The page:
According to the court’s opinion, in October 2015, police found a 75-year-old man stabbed to death in his home. The investigation led to the arrest of the defendant. After his arrest, detectives claim they read the defendant his Miranda warnings, however, the defendant alleged that the warnings were not read to him. While parts of the interview were recorded, the reading of the Miranda warnings were not.

Initially, the defendant denied all involvement, however, he later admitted to killing the victim because he thought the victim “was a child molester.” The defendant also admitted to stealing the victim’s truck and throwing the murder weapon in the Colorado River. The defendant was arrested, charged, and ultimately convicted of murder.

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Earlier this month, a state appellate court issued a written opinion in an Arizona homicide case discussing the state’s challenge to the defendant’s sentence. The state claimed that the trial court failed to follow the law when it sentenced the defendant to “life without possibility of parole for twenty-five years.” However, the court held that because the state failed to raise the issue in a timely manner, it was precluded from raising it after the defendant sought parole after having served 24 years. As a result, although the defendant’s sentence was illegally lenient, he was entitled to parole after serving 25 years in custody.

The defendant was found guilty of first-degree murder for a killing that took place in 1995. At sentencing, the trial court sentenced the defendant to “life without possibility of parole for twenty-five years,” to be followed by a period of “community supervision.” However, at the time, there was a law on the books that prohibited defendants who were convicted of first-degree murder from being eligible for parole. At the time of the defendant’s sentencing, the prosecution did not object, nor did it appeal the sentence.

After the defendant served 24 years in custody, he sought parole. The defendant was told he was not eligible for parole, and the defendant sued the Arizona State Department of Corrections. The state then sought a determination as to whether the defendant was eligible for parole.

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Recently, the United States Supreme Court agreed to hear a case involving a defendant’s sentence under the Armed Career Criminal Act (ACCA). The ACCA is a federal law that provides for enhanced sentencing for someone who is convicted of a crime involving the use or possession of a gun, if the defendant has prior convictions for “violent felonies.” In recent years, there has been significant litigation over what constitutes a violent felony. The case is important for Arizona defendants because the Court’s decision may significantly affect potential sentences for many defendants charged with Arizona gun crimes.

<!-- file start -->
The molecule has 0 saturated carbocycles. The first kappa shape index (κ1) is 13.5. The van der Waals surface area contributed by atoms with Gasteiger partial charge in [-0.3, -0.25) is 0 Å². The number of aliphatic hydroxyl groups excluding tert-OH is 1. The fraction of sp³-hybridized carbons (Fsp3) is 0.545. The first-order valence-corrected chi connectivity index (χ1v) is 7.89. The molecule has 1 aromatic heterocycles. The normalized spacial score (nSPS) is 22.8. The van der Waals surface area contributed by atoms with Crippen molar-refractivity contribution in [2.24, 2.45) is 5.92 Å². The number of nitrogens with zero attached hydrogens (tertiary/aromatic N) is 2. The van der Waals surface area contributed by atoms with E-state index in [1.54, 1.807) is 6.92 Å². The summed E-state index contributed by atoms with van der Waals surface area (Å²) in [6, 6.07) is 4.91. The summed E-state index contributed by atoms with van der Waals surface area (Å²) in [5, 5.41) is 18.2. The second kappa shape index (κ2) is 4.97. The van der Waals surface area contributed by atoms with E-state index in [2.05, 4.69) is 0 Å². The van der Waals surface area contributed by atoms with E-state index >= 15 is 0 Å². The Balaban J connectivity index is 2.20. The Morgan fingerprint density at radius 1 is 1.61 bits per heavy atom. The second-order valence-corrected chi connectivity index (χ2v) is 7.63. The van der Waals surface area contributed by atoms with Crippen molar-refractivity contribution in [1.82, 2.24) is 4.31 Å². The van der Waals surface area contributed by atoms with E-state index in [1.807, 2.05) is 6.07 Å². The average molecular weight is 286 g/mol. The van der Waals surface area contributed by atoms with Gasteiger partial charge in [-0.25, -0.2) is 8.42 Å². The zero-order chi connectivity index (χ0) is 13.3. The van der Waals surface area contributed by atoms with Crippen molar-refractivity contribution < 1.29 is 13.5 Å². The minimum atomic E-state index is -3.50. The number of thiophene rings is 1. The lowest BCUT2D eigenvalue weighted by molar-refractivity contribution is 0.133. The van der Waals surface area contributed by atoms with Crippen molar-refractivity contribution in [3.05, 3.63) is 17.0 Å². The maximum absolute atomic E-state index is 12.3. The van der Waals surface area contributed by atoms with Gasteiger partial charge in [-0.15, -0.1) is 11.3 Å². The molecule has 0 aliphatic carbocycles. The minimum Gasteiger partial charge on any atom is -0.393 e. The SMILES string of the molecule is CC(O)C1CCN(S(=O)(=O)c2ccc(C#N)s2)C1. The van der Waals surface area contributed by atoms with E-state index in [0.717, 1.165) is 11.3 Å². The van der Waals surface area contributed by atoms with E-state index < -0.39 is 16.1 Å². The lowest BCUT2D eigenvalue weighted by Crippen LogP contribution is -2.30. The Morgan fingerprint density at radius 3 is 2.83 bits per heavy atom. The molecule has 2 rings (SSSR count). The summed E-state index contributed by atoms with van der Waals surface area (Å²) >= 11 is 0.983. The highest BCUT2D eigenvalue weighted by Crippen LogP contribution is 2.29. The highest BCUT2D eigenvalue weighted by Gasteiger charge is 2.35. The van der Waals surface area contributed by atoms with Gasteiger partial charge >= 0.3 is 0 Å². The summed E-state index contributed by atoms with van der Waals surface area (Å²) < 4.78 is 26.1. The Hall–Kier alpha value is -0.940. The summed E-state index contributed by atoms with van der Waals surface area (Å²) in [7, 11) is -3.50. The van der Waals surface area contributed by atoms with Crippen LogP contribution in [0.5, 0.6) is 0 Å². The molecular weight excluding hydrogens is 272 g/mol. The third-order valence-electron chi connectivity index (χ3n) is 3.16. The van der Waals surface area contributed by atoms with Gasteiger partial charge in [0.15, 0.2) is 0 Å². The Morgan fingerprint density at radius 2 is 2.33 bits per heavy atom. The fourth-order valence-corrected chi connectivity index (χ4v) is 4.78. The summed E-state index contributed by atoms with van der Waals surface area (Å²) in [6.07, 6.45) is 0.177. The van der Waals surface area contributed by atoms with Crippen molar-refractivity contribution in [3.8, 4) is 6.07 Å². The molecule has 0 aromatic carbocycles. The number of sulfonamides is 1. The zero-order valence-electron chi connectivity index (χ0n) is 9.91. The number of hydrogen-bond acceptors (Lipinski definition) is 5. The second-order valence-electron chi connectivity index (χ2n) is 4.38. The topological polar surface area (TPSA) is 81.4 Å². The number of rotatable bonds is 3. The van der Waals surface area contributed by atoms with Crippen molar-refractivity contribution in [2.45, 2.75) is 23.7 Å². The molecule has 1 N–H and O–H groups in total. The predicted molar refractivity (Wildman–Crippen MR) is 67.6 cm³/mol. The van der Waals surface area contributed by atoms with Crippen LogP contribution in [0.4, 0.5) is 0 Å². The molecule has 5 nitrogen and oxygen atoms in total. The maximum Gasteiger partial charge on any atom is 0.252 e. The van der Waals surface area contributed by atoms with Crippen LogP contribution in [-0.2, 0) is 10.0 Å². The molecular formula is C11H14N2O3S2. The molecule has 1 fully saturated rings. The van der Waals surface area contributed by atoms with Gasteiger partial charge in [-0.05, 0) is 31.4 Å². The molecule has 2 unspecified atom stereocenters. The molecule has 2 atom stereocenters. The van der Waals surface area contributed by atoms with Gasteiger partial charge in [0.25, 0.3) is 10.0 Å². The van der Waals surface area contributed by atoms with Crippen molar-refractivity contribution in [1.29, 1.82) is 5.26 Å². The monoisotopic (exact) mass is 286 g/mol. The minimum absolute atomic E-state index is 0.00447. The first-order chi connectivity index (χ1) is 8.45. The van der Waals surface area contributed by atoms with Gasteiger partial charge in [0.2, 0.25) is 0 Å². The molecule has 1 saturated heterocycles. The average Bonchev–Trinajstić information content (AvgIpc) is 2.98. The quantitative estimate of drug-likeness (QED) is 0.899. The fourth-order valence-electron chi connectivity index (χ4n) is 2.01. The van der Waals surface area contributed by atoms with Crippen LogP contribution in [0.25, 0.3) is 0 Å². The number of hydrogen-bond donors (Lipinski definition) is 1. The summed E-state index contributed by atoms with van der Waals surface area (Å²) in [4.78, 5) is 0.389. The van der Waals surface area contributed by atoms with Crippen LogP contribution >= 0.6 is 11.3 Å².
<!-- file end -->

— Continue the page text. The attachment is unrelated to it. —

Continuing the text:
The case arose out of an appeal from the U.S. Court of Appeals for the Sixth Circuit. According to that court’s opinion, the defendant was charged with possession of ammunition. The defendant was found guilty by a jury. At sentencing, the prosecution moved to sentence the defendant as a repeat offender under the ACCA. The prosecution claimed that the defendant had five prior violent felonies, including a 1982 conviction out of Texas for robbery. Although the defendant would typically only be eligible for a sentence of up to 10 years, because of his prior convictions, the court sentenced the defendant to 15 years.

After the U.S. Supreme Court declared part of the ACCA unconstitutional in 2015, the defendant appealed his sentence. The defendant claimed that under the post-2015 ACCA, several of his convictions no longer qualified as violent felonies. The court agreed, finding that two of the defendant’s convictions were no longer considered violent felonies. However, that still left the defendant with three violent felonies:  two Tennessee robberies and the Texas robbery. The defendant appealed, arguing that his Texas conviction for robbery should not have been considered a violent felony under the ACCA.

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Earlier this month, a state appellate court issued an opinion in an Arizona manslaughter case involving a defendant’s claim that he should have been entitled to fully inform the jury about the prior aggressive actions taken by the victim against the defendant’s pregnant step-daughter. Ultimately, the court rejected the defendant’s claim, affirming his conviction.

According to the court’s opinion, the plaintiff lived with his wife and step-daughter and her boyfriend, M.R. One day, the defendant got into an argument with M.R., and pulled out a gun. The defendant put the gun down, but then the two men got into a subsequent argument, and the defendant shot M.R., killing him. The defendant claimed that M.R. tried to wrestle the gun from him; however, no other family members were present to corroborate the defendant’s account.